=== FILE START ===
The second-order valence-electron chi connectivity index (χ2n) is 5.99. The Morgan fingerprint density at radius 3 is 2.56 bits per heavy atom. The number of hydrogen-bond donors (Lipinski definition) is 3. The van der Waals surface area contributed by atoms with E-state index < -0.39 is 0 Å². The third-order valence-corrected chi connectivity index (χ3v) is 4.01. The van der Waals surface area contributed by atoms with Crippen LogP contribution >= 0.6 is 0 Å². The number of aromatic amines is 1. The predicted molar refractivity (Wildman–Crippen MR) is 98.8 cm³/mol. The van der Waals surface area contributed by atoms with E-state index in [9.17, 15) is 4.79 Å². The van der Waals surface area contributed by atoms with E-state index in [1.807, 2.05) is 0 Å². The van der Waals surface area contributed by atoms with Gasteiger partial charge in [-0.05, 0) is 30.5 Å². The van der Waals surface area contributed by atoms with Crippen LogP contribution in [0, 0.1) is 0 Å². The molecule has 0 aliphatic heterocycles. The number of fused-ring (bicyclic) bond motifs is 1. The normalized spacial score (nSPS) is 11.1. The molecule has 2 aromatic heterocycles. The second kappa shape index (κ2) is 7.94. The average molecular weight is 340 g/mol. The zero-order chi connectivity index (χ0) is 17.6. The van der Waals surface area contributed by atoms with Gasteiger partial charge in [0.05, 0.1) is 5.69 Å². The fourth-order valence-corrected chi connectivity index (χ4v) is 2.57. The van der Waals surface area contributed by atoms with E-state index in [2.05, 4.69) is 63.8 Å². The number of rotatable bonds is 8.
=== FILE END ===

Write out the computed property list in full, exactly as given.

The second-order valence-electron chi connectivity index (χ2n) is 5.99. The Morgan fingerprint density at radius 3 is 2.56 bits per heavy atom. The number of hydrogen-bond donors (Lipinski definition) is 3. The van der Waals surface area contributed by atoms with E-state index < -0.39 is 0 Å². The third-order valence-corrected chi connectivity index (χ3v) is 4.01. The van der Waals surface area contributed by atoms with Crippen LogP contribution >= 0.6 is 0 Å². The number of aromatic amines is 1. The predicted molar refractivity (Wildman–Crippen MR) is 98.8 cm³/mol. The van der Waals surface area contributed by atoms with E-state index in [9.17, 15) is 4.79 Å². The van der Waals surface area contributed by atoms with E-state index in [1.807, 2.05) is 0 Å². The van der Waals surface area contributed by atoms with Gasteiger partial charge in [-0.05, 0) is 30.5 Å². The van der Waals surface area contributed by atoms with Crippen LogP contribution in [0, 0.1) is 0 Å². The molecule has 0 aliphatic heterocycles. The number of fused-ring (bicyclic) bond motifs is 1. The normalized spacial score (nSPS) is 11.1. The molecule has 2 aromatic heterocycles. The second kappa shape index (κ2) is 7.94. The average molecular weight is 340 g/mol. The zero-order chi connectivity index (χ0) is 17.6. The van der Waals surface area contributed by atoms with Gasteiger partial charge in [0.05, 0.1) is 5.69 Å². The fourth-order valence-corrected chi connectivity index (χ4v) is 2.57. The van der Waals surface area contributed by atoms with E-state index in [2.05, 4.69) is 63.8 Å². The number of rotatable bonds is 8.